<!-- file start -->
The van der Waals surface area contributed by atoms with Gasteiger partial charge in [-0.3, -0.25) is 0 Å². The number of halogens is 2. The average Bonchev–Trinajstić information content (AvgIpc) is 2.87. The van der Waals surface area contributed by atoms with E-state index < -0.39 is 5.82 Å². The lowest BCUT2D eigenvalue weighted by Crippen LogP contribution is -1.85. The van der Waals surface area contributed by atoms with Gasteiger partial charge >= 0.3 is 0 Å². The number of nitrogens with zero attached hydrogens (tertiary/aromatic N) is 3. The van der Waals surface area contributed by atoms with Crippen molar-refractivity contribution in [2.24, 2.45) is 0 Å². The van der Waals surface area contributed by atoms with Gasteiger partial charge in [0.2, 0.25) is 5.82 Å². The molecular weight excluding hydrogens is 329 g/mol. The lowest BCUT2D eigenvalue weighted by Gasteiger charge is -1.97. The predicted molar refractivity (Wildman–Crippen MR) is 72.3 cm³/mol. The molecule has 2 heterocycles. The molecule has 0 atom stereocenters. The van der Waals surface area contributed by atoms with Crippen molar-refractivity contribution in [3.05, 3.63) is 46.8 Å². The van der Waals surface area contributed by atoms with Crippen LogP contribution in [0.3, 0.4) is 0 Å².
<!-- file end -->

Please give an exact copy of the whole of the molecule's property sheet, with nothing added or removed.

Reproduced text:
The van der Waals surface area contributed by atoms with Gasteiger partial charge in [-0.3, -0.25) is 0 Å². The number of halogens is 2. The average Bonchev–Trinajstić information content (AvgIpc) is 2.87. The van der Waals surface area contributed by atoms with E-state index < -0.39 is 5.82 Å². The lowest BCUT2D eigenvalue weighted by Crippen LogP contribution is -1.85. The van der Waals surface area contributed by atoms with Gasteiger partial charge >= 0.3 is 0 Å². The number of nitrogens with zero attached hydrogens (tertiary/aromatic N) is 3. The van der Waals surface area contributed by atoms with Crippen molar-refractivity contribution in [2.24, 2.45) is 0 Å². The van der Waals surface area contributed by atoms with Gasteiger partial charge in [0.2, 0.25) is 5.82 Å². The molecular weight excluding hydrogens is 329 g/mol. The lowest BCUT2D eigenvalue weighted by Gasteiger charge is -1.97. The predicted molar refractivity (Wildman–Crippen MR) is 72.3 cm³/mol. The molecule has 2 heterocycles. The molecule has 0 atom stereocenters. The van der Waals surface area contributed by atoms with Crippen molar-refractivity contribution in [3.05, 3.63) is 46.8 Å². The van der Waals surface area contributed by atoms with Crippen LogP contribution in [0.3, 0.4) is 0 Å².